Jeanette A. Tucker | 4/21/2005 9:34:38 PM
If you are under the age of 40, you probably think the topic of long-term care doesn’t apply to you. "But it does," says LSU AgCenter family economics specialist Dr. Jeanette Tucker.
"You should be thinking about long-term care insurance not only because you will one day be old enough to need it, but because you will likely have to deal with it as your parents get older," the LSU AgCenter family economist explains.
"Old cars break down more often than new ones, and the same is true for people," Tucker says, adding, "Consequently, more than half the women and about one-third of the men who reach age 65 will spend some time in a nursing home."
The family economist says the need to live in a nursing home must be anticipated as far in advance as possible, considering the cost of nursing home care can range from $30,000 to $70,000 annually. According to a 2004 study by MetLife, annual nursing home costs in Louisiana range from $34,000 in the Shreveport area to more than $46,000 in the New Orleans area.
Long-term care insurance is designed to help cover the cost of services for people needing assistance with activities of daily living such as eating, dressing and bathing or for those who have a severe cognitive impairment such as Alzheimer’s disease.
Long-term care insurance is a new product to many consumers. It can be a great financial help for those who are unable to care for themselves. On the other hand, two groups probably don’t need the coverage, Tucker points out. One includes those who can afford to pay $40,000 every year for long-term care without risking their financial security. The other includes those who would quickly qualify for Medicaid at the time they needed long-term care.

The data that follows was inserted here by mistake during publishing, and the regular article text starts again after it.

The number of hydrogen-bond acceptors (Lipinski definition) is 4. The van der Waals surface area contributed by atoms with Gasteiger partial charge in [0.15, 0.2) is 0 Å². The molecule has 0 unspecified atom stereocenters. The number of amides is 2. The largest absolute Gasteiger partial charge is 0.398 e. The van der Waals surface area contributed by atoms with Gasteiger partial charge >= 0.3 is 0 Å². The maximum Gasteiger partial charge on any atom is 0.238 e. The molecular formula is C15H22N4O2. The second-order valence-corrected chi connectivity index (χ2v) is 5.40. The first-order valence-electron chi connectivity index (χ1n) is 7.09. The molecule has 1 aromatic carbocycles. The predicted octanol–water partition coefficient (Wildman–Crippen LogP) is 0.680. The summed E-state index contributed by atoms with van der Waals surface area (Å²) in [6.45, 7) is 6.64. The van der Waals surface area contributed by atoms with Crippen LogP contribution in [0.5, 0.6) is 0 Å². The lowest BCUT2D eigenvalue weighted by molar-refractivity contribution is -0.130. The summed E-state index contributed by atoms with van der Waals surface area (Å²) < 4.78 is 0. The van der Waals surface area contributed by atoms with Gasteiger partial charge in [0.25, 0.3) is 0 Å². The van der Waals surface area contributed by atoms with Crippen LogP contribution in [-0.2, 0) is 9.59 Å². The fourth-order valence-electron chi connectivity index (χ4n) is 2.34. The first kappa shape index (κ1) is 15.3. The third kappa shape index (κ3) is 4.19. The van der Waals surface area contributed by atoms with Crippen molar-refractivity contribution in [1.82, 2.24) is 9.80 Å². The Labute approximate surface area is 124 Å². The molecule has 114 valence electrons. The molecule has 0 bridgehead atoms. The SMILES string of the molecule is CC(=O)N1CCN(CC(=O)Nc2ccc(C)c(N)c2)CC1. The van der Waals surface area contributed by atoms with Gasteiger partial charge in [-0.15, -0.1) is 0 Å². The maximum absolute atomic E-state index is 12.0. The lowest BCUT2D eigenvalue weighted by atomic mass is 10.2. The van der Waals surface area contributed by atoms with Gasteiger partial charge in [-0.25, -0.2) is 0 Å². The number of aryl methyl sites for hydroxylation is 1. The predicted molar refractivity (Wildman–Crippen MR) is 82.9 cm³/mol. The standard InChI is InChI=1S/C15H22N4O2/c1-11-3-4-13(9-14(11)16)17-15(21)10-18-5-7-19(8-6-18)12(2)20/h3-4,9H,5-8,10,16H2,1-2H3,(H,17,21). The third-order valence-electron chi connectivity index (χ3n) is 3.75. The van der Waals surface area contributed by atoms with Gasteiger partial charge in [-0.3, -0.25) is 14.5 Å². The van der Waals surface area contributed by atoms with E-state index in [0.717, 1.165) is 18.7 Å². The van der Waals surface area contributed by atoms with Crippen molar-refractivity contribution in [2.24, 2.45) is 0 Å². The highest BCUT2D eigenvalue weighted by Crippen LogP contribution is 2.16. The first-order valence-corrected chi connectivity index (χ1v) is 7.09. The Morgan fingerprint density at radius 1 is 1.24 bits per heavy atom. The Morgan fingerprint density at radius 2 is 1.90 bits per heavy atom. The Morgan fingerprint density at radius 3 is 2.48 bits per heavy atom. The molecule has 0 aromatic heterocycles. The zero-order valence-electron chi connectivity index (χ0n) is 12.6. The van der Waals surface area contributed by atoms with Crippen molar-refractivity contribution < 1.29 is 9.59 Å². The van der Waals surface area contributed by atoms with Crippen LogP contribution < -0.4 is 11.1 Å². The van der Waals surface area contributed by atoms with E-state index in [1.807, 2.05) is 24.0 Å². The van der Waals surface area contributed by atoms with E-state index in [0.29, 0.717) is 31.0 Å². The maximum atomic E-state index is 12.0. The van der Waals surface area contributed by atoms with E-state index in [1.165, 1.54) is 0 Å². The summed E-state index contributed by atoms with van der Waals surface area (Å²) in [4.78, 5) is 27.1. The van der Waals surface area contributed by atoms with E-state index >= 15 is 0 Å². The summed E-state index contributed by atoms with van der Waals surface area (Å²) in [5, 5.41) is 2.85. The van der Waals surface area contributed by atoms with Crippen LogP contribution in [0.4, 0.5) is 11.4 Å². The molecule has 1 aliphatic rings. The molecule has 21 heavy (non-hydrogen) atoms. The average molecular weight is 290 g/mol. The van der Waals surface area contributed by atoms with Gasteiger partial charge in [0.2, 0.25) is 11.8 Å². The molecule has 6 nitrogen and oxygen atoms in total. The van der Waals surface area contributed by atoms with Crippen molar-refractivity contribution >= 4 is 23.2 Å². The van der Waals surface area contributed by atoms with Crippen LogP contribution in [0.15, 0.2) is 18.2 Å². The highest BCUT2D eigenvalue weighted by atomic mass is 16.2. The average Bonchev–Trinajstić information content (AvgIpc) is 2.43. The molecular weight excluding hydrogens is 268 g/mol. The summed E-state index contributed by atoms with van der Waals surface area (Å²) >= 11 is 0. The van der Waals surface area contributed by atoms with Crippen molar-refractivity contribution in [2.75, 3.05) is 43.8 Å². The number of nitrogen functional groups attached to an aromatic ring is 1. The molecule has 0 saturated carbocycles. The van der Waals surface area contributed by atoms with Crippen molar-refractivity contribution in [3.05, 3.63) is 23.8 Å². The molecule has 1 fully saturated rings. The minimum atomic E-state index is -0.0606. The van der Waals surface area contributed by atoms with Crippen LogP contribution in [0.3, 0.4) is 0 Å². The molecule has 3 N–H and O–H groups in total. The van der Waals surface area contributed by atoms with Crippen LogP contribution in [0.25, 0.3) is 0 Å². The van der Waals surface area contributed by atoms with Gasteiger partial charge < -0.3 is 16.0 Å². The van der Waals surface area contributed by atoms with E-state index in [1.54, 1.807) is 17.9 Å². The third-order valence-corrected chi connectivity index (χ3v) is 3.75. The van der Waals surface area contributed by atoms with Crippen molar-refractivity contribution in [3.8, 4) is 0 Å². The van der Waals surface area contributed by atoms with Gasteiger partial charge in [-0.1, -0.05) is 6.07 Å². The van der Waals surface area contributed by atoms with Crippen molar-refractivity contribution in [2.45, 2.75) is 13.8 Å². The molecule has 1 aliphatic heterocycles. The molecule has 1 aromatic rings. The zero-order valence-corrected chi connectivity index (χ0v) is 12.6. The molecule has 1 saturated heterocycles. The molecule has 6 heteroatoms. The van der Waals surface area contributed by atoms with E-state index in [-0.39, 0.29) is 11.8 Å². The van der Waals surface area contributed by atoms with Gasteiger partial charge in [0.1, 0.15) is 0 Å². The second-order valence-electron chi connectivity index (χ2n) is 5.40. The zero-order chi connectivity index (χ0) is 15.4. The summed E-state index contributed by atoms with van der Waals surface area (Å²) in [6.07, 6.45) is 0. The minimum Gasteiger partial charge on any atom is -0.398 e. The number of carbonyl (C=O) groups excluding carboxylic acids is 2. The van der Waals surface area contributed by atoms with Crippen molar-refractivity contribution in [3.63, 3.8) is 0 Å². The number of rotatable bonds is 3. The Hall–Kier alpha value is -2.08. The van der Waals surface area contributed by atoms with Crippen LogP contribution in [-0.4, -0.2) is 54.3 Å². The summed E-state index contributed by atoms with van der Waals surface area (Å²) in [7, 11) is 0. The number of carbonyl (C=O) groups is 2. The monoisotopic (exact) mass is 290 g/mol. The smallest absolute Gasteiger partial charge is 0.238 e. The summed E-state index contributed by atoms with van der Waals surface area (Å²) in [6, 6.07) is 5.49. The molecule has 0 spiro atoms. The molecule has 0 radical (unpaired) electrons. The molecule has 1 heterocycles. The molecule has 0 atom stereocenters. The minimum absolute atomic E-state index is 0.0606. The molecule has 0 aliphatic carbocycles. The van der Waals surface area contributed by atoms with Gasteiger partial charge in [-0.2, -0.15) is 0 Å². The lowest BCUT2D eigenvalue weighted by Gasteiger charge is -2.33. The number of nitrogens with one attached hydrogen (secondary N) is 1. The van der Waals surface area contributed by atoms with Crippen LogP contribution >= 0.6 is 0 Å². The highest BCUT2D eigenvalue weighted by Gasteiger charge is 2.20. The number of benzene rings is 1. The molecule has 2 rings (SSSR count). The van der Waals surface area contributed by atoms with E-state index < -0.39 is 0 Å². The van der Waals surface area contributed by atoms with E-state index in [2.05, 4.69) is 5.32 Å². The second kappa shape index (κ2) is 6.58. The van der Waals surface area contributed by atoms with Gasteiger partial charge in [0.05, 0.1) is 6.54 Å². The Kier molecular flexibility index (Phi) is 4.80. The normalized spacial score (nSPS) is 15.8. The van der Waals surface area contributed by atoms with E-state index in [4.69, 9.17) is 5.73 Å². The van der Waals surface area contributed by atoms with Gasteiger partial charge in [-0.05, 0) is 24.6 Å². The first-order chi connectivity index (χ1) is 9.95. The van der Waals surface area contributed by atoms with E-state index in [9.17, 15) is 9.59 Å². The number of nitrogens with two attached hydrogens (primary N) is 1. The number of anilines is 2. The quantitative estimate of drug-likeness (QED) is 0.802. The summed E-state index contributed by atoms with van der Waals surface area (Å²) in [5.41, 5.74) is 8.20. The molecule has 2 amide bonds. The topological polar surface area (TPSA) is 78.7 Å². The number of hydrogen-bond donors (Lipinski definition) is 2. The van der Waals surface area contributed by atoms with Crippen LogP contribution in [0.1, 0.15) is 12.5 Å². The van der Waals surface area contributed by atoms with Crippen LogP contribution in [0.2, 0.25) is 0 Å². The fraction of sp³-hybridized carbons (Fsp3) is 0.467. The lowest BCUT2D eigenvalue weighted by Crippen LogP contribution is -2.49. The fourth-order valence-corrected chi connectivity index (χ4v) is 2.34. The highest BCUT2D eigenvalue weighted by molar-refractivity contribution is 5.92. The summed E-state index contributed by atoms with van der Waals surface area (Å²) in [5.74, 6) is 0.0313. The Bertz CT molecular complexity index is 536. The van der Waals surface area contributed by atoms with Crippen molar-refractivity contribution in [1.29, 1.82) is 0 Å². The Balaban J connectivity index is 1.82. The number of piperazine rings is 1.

Individuals who do not fall into either of these groups should consider buying a policy – and buying it as early as age 40 or 50. Why? The critical element in obtaining nursing home insurance is that the earlier you embark on such a plan, the less expensive it will be yearly. The cost of coverage is directly related to age (there is no cost difference between men and women), and once you buy the policy, the cost remains the same for life.
Estimates suggest that a 50 year old will pay 30 percent less in total payments over his lifetime than a 75 year old and will be protected for 25 additional years.
A second reason to purchase long-term care insurance at a younger age is that you are more likely to qualify. Applicants with medical conditions may be declined or required to pay higher premiums. Applicants are more likely to be approved for coverage by purchasing a long-term care policy at a younger age, when they are less likely to have symptoms.
Thus, it is best to buy a policy when you are young enough to afford it and healthy enough to qualify.
Tucker cautions, however, before purchasing a policy, consumers should be sure they understand the options available to them. When looking for a long-term care policy, consider these features suggested by financial advisor Ric Edelman:
• $180 per day in coverage. This figure approximates the current cost of nursing home care nationwide. Additional coverage may be obtained for a corresponding increase in cost. Many people have other income sources, however, and do not need a policy covering 100 percent of the cost of care.